Day Nine

About 15.5 miles. Around 4000ft elevation gain.

Waking up under the oak tree, I was dry and felt wonderfully rested. Unlike my fellow hikers that got covered in dew and didn’t fare so wonderfully over the night. I thanked the oak tree for protecting me and we set out on the trail again. Following old forest roads, we crossed near the Three Sisters Falls Trailhead before skirting around it and dropping down near Cedar Creek Falls. We didn’t stop at any of the falls, but we more than enjoyed the views along the way down to the San Diego River Valley anyhow.

I got PTSD when I was just barely a teenager. I realize now that I really tried to deal with that the same way as I was successfully dealing with everything then: put on the mask, hide deeper, and stay safe. The wall got built a little higher. A little thicker. I shut off friends for no reason: they were just too close, now. I needed more distance. I needed to be safer. And I dealt with the PTSD like that for a long time. Undiagnosed, I reached out a few times for help and didn’t get it. I can’t blame anyone: I was mortified to trust anyone enough to actually ask for help and they didn’t know any better. But the PTSD shaped my identity, and I put this new identity into the mask I wore and tried to kill anything else. No wonder I always described feeling “dead inside”. This well manicured mask was all I gave room to breathe any more.

From Cedar Creek, we climbed up and out and followed some old forest service routes until the trail essentially ended. We jumped off and started bushwhacking up and down large ravines through national forest lands before finally hooking up on a forest service road again that took us towards the backside of El Cajon mountain.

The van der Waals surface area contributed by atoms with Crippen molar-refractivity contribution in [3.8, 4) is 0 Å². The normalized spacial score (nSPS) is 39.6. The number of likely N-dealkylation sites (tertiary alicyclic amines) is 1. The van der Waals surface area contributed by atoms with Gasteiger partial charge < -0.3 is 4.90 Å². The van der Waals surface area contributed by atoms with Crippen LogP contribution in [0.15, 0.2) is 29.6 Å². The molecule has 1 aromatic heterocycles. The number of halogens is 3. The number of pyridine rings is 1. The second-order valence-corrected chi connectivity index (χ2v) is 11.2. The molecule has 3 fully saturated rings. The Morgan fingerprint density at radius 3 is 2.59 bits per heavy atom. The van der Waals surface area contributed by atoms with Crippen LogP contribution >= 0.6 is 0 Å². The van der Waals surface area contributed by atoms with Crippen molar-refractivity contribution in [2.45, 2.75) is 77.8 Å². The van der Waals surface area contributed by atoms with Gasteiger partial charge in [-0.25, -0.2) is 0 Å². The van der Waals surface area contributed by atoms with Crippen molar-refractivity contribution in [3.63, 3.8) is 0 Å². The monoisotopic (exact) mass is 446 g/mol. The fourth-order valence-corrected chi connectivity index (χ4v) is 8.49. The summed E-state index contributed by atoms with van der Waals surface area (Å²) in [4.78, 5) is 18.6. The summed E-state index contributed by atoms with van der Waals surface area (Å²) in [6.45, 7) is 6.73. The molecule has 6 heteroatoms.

Day Ten

About 10 miles. Around 3300ft elevation gain.

Waking up, we finished the last bit of road walking on the old forest service road before beginning the difficult bushwhack up the East side of El Cajon mountain. This is all Cleveland National Forest, but no defined trails have been created going up this side of the mountain. So, we did what we do and started our way, pushing through brush and chaparral as we made our way up the mountain.

I had started the morning right away listening to Pink Floyd’s The Wall. In its entirety. I finished it before we hit the bushwhacking section. This album probably defines my musical taste more than any other album I’ve listened to, and I always find it to be an oddly comforting album when having an existential experience. It seemed appropriate to listen to it as I hiked along, thinking over all of these existential quandaries.

I always thought I was going to die before I graduated high school. It wasn’t logical. Just this deep sense as if I knew something was going to happen. But nothing did happen. I graduated and walked away and was completely lost. This character mask I had created didn’t make any sense, because I didn’t know what to do with it. So, I found myself turning to drugs and alcohol out of some kind of hope of reinforcing the protection I took upon myself. And that worked for a long time. It changed the way I felt, just like any substance use is intended. I got by for a while.

Eventually, we finally hit the peak of El Cajon. One of the other hikers was feeling sick all day so we had taken our time, and everyone seemed happy resting at the summit. The views are beautiful. I had done the day hike up here and was familiar, but the hike had given me entirely new eyes across the views to the East. I enjoyed it for a while before deciding to start heading my own slow pace down the mountain, alone.